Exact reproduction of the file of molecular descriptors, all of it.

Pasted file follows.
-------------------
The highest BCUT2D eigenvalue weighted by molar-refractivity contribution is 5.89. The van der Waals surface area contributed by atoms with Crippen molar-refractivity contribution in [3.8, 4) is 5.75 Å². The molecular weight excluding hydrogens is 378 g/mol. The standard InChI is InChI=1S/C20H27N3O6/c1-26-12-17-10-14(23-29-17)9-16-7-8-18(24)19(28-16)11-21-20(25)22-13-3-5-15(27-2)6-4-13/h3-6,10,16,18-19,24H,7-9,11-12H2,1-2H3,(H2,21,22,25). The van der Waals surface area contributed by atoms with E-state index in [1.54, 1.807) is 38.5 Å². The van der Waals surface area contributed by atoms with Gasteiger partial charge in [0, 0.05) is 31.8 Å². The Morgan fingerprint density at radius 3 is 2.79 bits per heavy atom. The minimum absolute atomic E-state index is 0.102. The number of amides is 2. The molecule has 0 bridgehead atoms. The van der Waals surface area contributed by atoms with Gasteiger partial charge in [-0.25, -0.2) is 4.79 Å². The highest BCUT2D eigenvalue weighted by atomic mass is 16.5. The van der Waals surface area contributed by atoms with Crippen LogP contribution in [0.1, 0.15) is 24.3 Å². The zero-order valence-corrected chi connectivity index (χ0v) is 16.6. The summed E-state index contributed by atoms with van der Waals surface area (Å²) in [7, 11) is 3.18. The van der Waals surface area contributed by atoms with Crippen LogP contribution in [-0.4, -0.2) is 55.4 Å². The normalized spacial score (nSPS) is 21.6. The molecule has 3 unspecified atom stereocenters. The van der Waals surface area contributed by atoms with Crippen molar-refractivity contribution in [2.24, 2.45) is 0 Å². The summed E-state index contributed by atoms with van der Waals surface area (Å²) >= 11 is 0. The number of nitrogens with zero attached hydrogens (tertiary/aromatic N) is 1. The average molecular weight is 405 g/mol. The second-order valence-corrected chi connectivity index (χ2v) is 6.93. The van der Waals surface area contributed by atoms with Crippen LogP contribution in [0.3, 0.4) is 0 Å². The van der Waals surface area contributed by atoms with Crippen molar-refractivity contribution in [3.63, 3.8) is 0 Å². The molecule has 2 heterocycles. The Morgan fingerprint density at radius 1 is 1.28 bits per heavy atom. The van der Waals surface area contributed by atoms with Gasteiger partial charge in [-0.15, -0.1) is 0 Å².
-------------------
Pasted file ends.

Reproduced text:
The highest BCUT2D eigenvalue weighted by molar-refractivity contribution is 5.89. The van der Waals surface area contributed by atoms with Crippen molar-refractivity contribution in [3.8, 4) is 5.75 Å². The molecular weight excluding hydrogens is 378 g/mol. The standard InChI is InChI=1S/C20H27N3O6/c1-26-12-17-10-14(23-29-17)9-16-7-8-18(24)19(28-16)11-21-20(25)22-13-3-5-15(27-2)6-4-13/h3-6,10,16,18-19,24H,7-9,11-12H2,1-2H3,(H2,21,22,25). The van der Waals surface area contributed by atoms with E-state index in [1.54, 1.807) is 38.5 Å². The van der Waals surface area contributed by atoms with Gasteiger partial charge in [0, 0.05) is 31.8 Å². The Morgan fingerprint density at radius 3 is 2.79 bits per heavy atom. The minimum absolute atomic E-state index is 0.102. The number of amides is 2. The molecule has 0 bridgehead atoms. The van der Waals surface area contributed by atoms with Gasteiger partial charge in [-0.25, -0.2) is 4.79 Å². The highest BCUT2D eigenvalue weighted by atomic mass is 16.5. The van der Waals surface area contributed by atoms with Crippen LogP contribution in [0.1, 0.15) is 24.3 Å². The zero-order valence-corrected chi connectivity index (χ0v) is 16.6. The summed E-state index contributed by atoms with van der Waals surface area (Å²) in [7, 11) is 3.18. The van der Waals surface area contributed by atoms with Crippen LogP contribution in [-0.4, -0.2) is 55.4 Å². The normalized spacial score (nSPS) is 21.6. The molecule has 3 unspecified atom stereocenters. The van der Waals surface area contributed by atoms with Crippen molar-refractivity contribution in [2.24, 2.45) is 0 Å². The summed E-state index contributed by atoms with van der Waals surface area (Å²) >= 11 is 0. The number of nitrogens with zero attached hydrogens (tertiary/aromatic N) is 1. The average molecular weight is 405 g/mol. The second-order valence-corrected chi connectivity index (χ2v) is 6.93. The van der Waals surface area contributed by atoms with Crippen LogP contribution in [0.3, 0.4) is 0 Å². The van der Waals surface area contributed by atoms with Crippen molar-refractivity contribution in [3.63, 3.8) is 0 Å². The molecule has 2 heterocycles. The Morgan fingerprint density at radius 1 is 1.28 bits per heavy atom. The van der Waals surface area contributed by atoms with Gasteiger partial charge in [-0.15, -0.1) is 0 Å².